V. Whether having regards to the pleading of the parties, the learned Justices’ of the Court of Appeal did not wrongly raise the issue of proof and the burden of proof as it relates to the bid of the Appellant?
RULING: IN RESPONDENT’S FAVOUR.
A. THE PLAINTIFF/RESPONDENT PROVED HER BID; THE APPELLANT COULD NOT PROVE HER/HIS BID PLACED
“The burden is on the Plaintiff to prove his assertions vide Section 131 of the Evidence Act. When the Plaintiff/1st Respondent proves that she bidded for the property and had the higher bid, the burden shifts to the Appellant to prove the contrary that her bid was better.”
“The Court of Appeal evaluated evidence and examined exhibits particularly Exhibits 22, 23, 24, 25, 26 and 27 and had this to say: “…. The 3rd Respondent tendered in evidence Exhibits 22, 23, 24, 25, 26 and 27 to prove the Respondents’ allegation that the Flat was duly sold to the 3rd Respondent. I have carefully examined these exhibits …. It is rather very curious that the bid allegedly submitted by the 3rd Respondent was not put in evidence by any of the Respondents.” The Court of Appeal quite rightly in my view refused to speculate on whether or not the 3rd Respondent (i.e. the Appellant) submitted any bid. I am also satisfied that she neither proved that she bidded for the disputed Flat.”
B. THE ONLY PUBLIC BID PROVED WAS THE PLAINTIFF/APPELLANT BID
“From the available facts …… the only public bid for the purchase of the Flat in dispute was the one submitted by the Appellant (i.e. the Plaintiff/1st Respondent) and, in the absence of any other higher legal bid for the said Flat, there was no basis for the purported sale of the Flat to the 3rd Respondent whose ‘bid’ clearly appears to be a sham.”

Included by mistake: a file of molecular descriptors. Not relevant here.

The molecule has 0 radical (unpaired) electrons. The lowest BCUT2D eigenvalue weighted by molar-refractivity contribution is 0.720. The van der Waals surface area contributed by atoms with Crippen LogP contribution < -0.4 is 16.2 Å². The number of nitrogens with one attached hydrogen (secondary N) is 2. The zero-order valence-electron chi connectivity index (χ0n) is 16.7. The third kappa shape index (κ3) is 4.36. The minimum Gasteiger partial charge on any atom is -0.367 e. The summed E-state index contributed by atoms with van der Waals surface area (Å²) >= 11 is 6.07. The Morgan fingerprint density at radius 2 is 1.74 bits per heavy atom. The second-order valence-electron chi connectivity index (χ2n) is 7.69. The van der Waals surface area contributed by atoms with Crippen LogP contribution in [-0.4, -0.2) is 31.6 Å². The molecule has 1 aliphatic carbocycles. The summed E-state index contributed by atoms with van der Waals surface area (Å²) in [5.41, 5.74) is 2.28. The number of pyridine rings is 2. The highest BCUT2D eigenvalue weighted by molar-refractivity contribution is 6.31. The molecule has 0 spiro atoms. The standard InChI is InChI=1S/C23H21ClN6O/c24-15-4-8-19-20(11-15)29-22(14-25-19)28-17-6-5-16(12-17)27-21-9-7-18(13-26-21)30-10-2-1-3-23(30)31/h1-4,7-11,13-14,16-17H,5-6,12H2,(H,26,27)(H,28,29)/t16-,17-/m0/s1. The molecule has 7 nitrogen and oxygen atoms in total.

“I find no merit in this Appeal, it is hereby dismissed. For the avoidance of doubt, I hereby reproduce the declarations and orders of the Court of Appeal which is affirmed by this Court.”
➥ MISCELLANEOUS POINTS
➥ REFERENCED (CASE)
⦿ ONCE PARTY IS A FEDERAL GOVERNMENT AGENCY, ONLY FEDERAL HIGH COURT HAS JURISDICTION
In N.E.P.A. v Edegbero (2002) 18 NWLR (Pt. 798) p. 79, it has been held in decisions of this Court that by virtue of Section 251 (1) of the Constitution, once one of the parties is the Federal Government or any of its agencies, only the Federal High Court has jurisdiction to determine the suit. That is to say the Federal High Court has exclusive jurisdiction to entertain matters specified in Section 251 (1) (a) – (s) of the Constitution.
⦿ FOR FEDERAL HIGH COURT TO HAVE JURISDICTION, PARTY OR CLAIM MUST FALL WITHIN SECTION 251 CFRN
In Kakih v PDP (2014) 15 NWLR (Pt.1430) p.374, in support of N.E.P.A. v Edegbero supra. I said that: “The claim of the party and the reliefs must be within Section 251 (1) of the Constitution before the Federal High Court can have jurisdiction. Furthermore, where an agency of Federal Government is a party, the principal reliefs must be directed against the Federal Government or any of its agencies before a Federal High Court can have jurisdiction.”
⦿ HOW PROCESSES FILED IN COURT MAY BE SIGNED
In SLB Consortium Ltd v NNPC (2011) 4 SC (Pt.1) p.86, I explained how processes filed in Court are to be signed. I said: First, the signature of counsel, which may be any contraption. Secondly, the name of counsel clearly written. Thirdly, who counsel represents. Fourthly, name and address of legal Firm. It is clear from the facts above that the Statement of Claim was signed, but there was no name of counsel. So the process is irregular.
⦿ THERE ARE TWO TYPES OF JURISDICTION
In A.G. Kwara State & Anor v Saka Adeyemo & Ors (2016) 7 SC (Pt.II) p. 149. I said that: Jurisdiction is a question of law. There are two types of jurisdiction. 1. Jurisdiction as a matter of procedural law. 2. Jurisdiction as a matter of substantive law. A litigant may waive the former. Again in Appeal No: SC.175/2005 Heritage Bank Ltd v Bentworth Finance (Nigeria) Ltd decided by this Court on 23 February, 2018 Eko J.S.C. explained the distinction between substantive jurisdiction and procedural jurisdiction.
➥ REFERENCED (OTHERS)